Terence Rattigan’s script is informed by and makes direct reference to the death of Geoffrey De Havilland Jr in the experimental Swallow, while diving to Mach o.87. Yet it also acknowledges the relatively poor pay of test pilots, when John Justin calculates that take a pay cut of £200 a year (about £6000 today) if he leaves his job as an oil company executive to join Ridgefield as a test pilot.
The film opens with Justin skylarking in his Spitfire during World War Two. As he goes into a dive and approaches the speed of sound, buffeting from the air piling up in front of the plane threatens to wrest control away from him. Richardson, as Ridgeway, later explains the “compressibility” effect to his daughter (Ann Todd) by swishing a ruler in the air – the sound it makes being caused by the air piling up in front of the ruler.
Designer Joseph Tomelty, Flight Controller Douglas Muir and Test Pilot John Justin listen to Nigel Patrick as he prepares to test The Sound Barrier.
Some familiar faces appear in “The Sound Barrier” - Ralph Michael, who played the industrialist Gillingham in “The Power Game” appears as Denholm Elliott’s flying instructor. Douglas Muir (Tom Bancroft in “The Plane Makers”) is the Flight Controller during the fateful tests. John Justin, would marry Barbara Murray (Pamela Wilder) in 1952, although their marriage had ended by the time “The Plane Makers” began.
Terence Rattigan’s original script, dramatising research by Lean, had been about the conflict between Ridgeway and his three sons. It was studio head Alexander Korda who suggested turning two of the sons into a daughter and son-in-law. Pilot Tony Garthwaite (Nigel Patrick) marries Todd, and during his first dinner at the family home hears the test firing of jet engines at the aircraft plant. It’s “the most exciting sound I’ve ever heard”, and Patrick is quickly tempted to the job of chief test pilot.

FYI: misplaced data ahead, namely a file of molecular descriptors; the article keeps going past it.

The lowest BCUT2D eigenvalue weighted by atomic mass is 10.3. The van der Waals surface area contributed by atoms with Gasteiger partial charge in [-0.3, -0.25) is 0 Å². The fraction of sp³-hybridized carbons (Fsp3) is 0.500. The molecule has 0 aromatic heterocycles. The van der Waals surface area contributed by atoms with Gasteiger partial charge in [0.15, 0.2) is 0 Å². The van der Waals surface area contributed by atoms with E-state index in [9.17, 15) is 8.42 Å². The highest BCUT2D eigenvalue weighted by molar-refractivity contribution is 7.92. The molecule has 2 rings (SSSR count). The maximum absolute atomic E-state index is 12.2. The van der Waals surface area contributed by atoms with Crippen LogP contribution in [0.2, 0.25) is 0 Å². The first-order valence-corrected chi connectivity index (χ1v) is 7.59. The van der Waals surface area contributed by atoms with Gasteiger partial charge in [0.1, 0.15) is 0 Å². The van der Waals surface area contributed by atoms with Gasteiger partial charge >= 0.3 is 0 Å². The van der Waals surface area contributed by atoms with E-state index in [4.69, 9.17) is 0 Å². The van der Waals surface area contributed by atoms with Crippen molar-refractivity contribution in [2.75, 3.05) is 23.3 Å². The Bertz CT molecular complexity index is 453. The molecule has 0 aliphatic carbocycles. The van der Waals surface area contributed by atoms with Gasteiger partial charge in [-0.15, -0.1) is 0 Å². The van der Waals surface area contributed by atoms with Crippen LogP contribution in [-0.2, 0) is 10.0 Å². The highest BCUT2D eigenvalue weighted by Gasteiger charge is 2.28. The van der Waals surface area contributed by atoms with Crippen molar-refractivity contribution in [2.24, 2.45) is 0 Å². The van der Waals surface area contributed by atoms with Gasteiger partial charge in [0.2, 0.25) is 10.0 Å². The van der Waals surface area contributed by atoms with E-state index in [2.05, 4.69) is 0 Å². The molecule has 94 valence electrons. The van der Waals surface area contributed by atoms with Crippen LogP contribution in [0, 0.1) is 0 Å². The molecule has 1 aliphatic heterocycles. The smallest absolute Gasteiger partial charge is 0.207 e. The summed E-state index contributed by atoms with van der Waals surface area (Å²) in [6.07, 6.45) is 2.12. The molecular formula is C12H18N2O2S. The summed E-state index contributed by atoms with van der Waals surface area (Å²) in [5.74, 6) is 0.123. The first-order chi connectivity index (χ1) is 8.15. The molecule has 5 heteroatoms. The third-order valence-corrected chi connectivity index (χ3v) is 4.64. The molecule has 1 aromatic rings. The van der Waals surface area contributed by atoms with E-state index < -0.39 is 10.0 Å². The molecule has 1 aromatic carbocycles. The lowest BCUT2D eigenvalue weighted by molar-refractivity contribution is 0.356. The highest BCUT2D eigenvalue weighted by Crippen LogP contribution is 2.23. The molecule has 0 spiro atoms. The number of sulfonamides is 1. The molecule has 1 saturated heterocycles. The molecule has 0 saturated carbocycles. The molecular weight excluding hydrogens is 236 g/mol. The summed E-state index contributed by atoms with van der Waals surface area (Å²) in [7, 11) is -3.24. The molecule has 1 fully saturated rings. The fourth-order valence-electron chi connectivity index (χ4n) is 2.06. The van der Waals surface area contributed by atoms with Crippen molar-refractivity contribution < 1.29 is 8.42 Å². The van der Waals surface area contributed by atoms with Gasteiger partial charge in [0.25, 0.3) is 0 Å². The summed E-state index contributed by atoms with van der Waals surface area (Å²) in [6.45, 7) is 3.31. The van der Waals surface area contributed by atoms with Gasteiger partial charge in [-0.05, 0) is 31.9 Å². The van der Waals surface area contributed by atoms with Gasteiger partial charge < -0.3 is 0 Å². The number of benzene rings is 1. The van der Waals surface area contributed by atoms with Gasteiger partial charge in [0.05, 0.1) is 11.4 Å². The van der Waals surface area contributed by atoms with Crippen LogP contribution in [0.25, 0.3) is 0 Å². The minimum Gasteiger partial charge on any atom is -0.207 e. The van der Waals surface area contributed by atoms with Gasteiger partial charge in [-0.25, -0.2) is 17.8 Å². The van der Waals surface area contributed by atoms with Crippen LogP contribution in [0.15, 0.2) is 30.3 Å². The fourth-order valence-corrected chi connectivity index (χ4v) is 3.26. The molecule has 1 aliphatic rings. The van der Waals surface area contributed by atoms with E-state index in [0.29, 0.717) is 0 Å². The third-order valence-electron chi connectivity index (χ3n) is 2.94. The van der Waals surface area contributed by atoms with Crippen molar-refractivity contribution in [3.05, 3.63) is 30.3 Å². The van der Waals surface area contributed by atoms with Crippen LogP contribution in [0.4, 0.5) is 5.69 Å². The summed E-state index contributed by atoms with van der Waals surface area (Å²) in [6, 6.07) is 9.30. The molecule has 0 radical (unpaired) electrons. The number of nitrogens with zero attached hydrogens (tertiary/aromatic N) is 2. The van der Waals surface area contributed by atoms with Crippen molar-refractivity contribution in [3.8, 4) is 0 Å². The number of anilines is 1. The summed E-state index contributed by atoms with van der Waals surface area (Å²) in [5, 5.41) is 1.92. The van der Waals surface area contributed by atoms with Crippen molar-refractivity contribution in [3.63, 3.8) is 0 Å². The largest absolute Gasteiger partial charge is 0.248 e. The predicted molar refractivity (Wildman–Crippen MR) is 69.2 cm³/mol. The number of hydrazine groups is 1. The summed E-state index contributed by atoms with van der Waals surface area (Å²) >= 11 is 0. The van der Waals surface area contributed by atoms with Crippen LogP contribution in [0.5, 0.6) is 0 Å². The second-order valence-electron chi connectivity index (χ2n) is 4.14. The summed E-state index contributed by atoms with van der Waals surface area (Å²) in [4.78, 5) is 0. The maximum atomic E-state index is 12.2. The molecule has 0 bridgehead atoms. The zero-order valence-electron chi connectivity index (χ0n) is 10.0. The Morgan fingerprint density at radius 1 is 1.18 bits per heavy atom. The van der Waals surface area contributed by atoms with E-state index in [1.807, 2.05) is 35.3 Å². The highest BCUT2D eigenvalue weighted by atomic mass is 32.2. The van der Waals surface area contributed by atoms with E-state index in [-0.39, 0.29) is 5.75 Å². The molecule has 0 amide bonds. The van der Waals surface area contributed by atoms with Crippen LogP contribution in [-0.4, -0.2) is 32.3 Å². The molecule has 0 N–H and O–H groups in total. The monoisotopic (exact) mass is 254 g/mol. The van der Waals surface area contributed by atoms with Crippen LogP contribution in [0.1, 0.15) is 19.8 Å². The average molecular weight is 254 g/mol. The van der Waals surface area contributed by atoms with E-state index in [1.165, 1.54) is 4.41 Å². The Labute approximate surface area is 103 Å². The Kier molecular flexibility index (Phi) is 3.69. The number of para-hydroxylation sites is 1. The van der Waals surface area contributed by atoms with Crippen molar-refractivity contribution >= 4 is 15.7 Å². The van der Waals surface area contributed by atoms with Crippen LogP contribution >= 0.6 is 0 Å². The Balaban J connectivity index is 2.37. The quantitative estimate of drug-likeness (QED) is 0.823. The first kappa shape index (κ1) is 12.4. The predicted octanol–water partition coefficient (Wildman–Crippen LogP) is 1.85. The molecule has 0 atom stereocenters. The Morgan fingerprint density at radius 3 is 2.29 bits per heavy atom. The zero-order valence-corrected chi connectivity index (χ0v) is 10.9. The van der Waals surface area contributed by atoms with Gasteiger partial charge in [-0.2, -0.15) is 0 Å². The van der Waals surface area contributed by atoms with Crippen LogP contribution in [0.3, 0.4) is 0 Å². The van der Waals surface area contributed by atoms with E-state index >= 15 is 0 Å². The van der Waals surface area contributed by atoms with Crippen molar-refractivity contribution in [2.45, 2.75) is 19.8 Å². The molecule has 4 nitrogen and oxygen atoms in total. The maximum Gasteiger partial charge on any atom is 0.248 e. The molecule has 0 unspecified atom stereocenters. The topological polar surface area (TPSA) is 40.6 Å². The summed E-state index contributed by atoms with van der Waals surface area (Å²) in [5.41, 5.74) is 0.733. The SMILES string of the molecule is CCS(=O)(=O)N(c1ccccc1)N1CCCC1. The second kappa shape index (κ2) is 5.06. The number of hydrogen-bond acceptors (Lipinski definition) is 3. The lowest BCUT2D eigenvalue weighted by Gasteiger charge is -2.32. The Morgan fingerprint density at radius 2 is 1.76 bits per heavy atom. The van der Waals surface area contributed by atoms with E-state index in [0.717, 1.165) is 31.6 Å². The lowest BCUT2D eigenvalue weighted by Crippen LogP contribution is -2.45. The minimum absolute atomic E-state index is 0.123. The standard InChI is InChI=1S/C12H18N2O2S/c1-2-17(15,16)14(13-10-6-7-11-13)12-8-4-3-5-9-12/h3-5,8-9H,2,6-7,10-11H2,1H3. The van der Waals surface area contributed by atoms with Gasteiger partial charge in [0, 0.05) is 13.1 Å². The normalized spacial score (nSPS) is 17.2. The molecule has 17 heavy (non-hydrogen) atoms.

Where Malcolm Arnold’s score for “No Highway” had been purely functional, his score for “The Sound Barrier” is inspirational. Midway through the film Patrick is observing another galaxy through Richardson’s telescope and musing that it’s actually a view of the past, when Richardson tells him that the telescope shows the past, present and future all in one. Arnold introduces a whimsical woodwind theme (almost like something out of an Ealing comedy). The theme is repeated as Patrick gazes out of his bedroom window on the eve of his test flight, surrounded by a halo of stars and accompanies the very last shot of the film. It’s as if to underscore Richardson’s insistence that we should “adventure on.”
Todd challenges her father, saying that if they can conquer the Sound Barrier, all it means is that the minority who can afford to fly to New York can get there a couple of hours earlier. But Richardson insists that its part of the continual quest to surmount all obstacles. In Masefield’s words, “The next to lighten all men may be you.”
While the human cost in “The Sound Barrier” is considerable there is never any weighing of financial cost. Ralph Richardson plays his character with a Yorkshire accent to signify a self-made man. He seems to run the company alone. In reality, while there would have been other directors, they would not have concerned themselves with how much money the firm was making. As James Hamilton-Paterson points out in “Empire of the Clouds” , the directors of these family-run businesses thought themselves above balance sheets and indulged in two hour lunches which “softened the indignity of having to think of themselves as industrialists or even – God Forbid –‘in trade’.”
Above all, films like “No Highway” and “The Sound Barrier” give a picture of the British aircraft industry before the time of “The Plane Makers”. A world that had already been left behind.
You can see “The Homecoming” on the new complete Plane Makers DVD Box Set from Network